Cat-scratch disease: a wide spectrum of clinical pictures.

Mazur-Melewska K, Mania A, Kemnitz P, Figlerowicz M, Służewski W - Postepy Dermatol Alergol (2015)

Cat-scratch disease – the crusted lesions after treatment
© Copyright Policy - open-access
Related In: Results  -  Collection

License
Show All Figures
getmorefigures.php?uid=PMC4495109&req=5

Figure 0002: Cat-scratch disease – the crusted lesions after treatment
Mentions: The disease begins with an erythematous papule (single or in the group) at the site of inoculation. Diagnosis can be easier if the doctor has all information about cat scratching in the patient's history or finds a visible sign of animal aggression (Figure 1) [2]. The papule appears 3 to 10 days after inoculation, and progresses through erythematous, vesicular, papular and crusted stages (Figure 2). In typical CSD, regional lymphadenopathy occurs 1 to 3 weeks after inoculation and lasts for up to several months. Eighty-five per cent of patients have only a single node involved. Asymmetric lymphadenopathy occurs most frequently in the axillary and epitrochlear nodes (46%), head and neck (26%), and the groin (17.5%). The lymph nodes are painful and movable with solid consistency (Figure 3). In 20–30% of patients, inflamed lymph nodes produce suppuration with purulent fistulas to the skin; approximately 10% of nodes require drainage. About 50% of patients present CSD with mild systemic symptoms like generalised aches, malaise, anorexia, nausea, and abdominal pain [8]. On ultrasound, nodes are multiple, hypoechoic, and highly vascularised with increased echogenicity of the surrounding soft tissues (Figure 4) [9]. Histopathological examination shows an aspecific granulomatous process, with microabscesses and local necrosis in the material taken from inflamed lymph nodes [10].

Bottom Line: The wide spectrum of diseases connected with these bacteria varies from asymptomatic cases, to skin inflammation, fever of unknown origin, lymphadenopathy, eye disorders, encephalitis and endocarditis.Most cases of cat-scratch disease are self-limited and do not require antibiotic treatment.If an antibiotic is chosen, however, azithromycin has been shown to speed recovery.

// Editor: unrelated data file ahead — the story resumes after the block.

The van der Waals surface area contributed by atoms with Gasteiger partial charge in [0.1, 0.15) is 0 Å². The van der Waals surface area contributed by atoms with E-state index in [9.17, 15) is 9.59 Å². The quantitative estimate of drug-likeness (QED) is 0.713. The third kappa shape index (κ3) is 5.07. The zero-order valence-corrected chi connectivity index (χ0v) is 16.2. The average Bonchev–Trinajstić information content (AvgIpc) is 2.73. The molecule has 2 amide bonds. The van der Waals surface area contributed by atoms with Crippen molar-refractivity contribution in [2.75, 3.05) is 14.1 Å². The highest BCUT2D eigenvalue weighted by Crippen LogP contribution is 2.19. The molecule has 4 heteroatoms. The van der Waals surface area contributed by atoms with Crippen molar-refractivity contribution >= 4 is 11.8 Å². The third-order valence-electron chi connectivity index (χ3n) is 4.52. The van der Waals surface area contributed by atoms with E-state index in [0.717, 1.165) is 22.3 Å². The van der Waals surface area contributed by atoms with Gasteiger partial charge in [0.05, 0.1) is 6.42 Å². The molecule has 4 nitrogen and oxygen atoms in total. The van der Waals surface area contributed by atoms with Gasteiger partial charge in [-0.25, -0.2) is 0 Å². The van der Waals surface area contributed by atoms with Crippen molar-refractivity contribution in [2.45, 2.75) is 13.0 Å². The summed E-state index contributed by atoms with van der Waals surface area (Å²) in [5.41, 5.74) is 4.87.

View Article: PubMed Central - PubMed

Affiliation: Department of Infectious Diseases and Child Neurology, Poznan University of Medical Sciences, Poznan, Poland. Head of the Department: Prof. Wojciech Służewski MD, PhD.

ABSTRACT
The aim of this review is to present an emerging zoonotic disease caused by Bartonella henselae. The wide spectrum of diseases connected with these bacteria varies from asymptomatic cases, to skin inflammation, fever of unknown origin, lymphadenopathy, eye disorders, encephalitis and endocarditis. The reservoirs of B. henselae are domestic animals like cats, guinea pigs, rabbits and occasionally dogs. Diagnosis is most often based on a history of exposure to cats and a serologic test with high titres of the immunoglobulin G antibody to B. henselae. Most cases of cat-scratch disease are self-limited and do not require antibiotic treatment. If an antibiotic is chosen, however, azithromycin has been shown to speed recovery.

No MeSH data available.


Related in: MedlinePlus